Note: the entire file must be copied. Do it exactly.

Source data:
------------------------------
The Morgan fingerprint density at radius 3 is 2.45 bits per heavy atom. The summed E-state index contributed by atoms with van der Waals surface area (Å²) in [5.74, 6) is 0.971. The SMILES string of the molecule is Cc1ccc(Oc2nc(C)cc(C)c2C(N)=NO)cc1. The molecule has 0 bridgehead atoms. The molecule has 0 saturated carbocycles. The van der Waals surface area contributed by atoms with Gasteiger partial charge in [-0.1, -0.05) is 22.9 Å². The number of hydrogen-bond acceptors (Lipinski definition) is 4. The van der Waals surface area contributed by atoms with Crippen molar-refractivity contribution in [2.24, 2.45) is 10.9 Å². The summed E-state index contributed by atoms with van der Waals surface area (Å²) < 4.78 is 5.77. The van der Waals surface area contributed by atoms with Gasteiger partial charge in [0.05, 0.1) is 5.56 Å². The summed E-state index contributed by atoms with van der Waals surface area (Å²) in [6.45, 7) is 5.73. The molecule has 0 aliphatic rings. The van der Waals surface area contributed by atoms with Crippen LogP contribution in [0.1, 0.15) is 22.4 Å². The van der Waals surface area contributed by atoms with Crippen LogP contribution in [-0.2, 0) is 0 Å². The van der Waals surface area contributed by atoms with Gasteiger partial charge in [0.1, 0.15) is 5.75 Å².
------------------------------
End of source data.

The Morgan fingerprint density at radius 3 is 2.45 bits per heavy atom. The summed E-state index contributed by atoms with van der Waals surface area (Å²) in [5.74, 6) is 0.971. The SMILES string of the molecule is Cc1ccc(Oc2nc(C)cc(C)c2C(N)=NO)cc1. The molecule has 0 bridgehead atoms. The molecule has 0 saturated carbocycles. The van der Waals surface area contributed by atoms with Gasteiger partial charge in [-0.1, -0.05) is 22.9 Å². The number of hydrogen-bond acceptors (Lipinski definition) is 4. The van der Waals surface area contributed by atoms with Crippen molar-refractivity contribution in [2.24, 2.45) is 10.9 Å². The summed E-state index contributed by atoms with van der Waals surface area (Å²) < 4.78 is 5.77. The van der Waals surface area contributed by atoms with Gasteiger partial charge in [0.05, 0.1) is 5.56 Å². The summed E-state index contributed by atoms with van der Waals surface area (Å²) in [6.45, 7) is 5.73. The molecule has 0 aliphatic rings. The van der Waals surface area contributed by atoms with Crippen LogP contribution in [0.1, 0.15) is 22.4 Å². The van der Waals surface area contributed by atoms with Crippen LogP contribution in [-0.2, 0) is 0 Å². The van der Waals surface area contributed by atoms with Gasteiger partial charge in [0.1, 0.15) is 5.75 Å².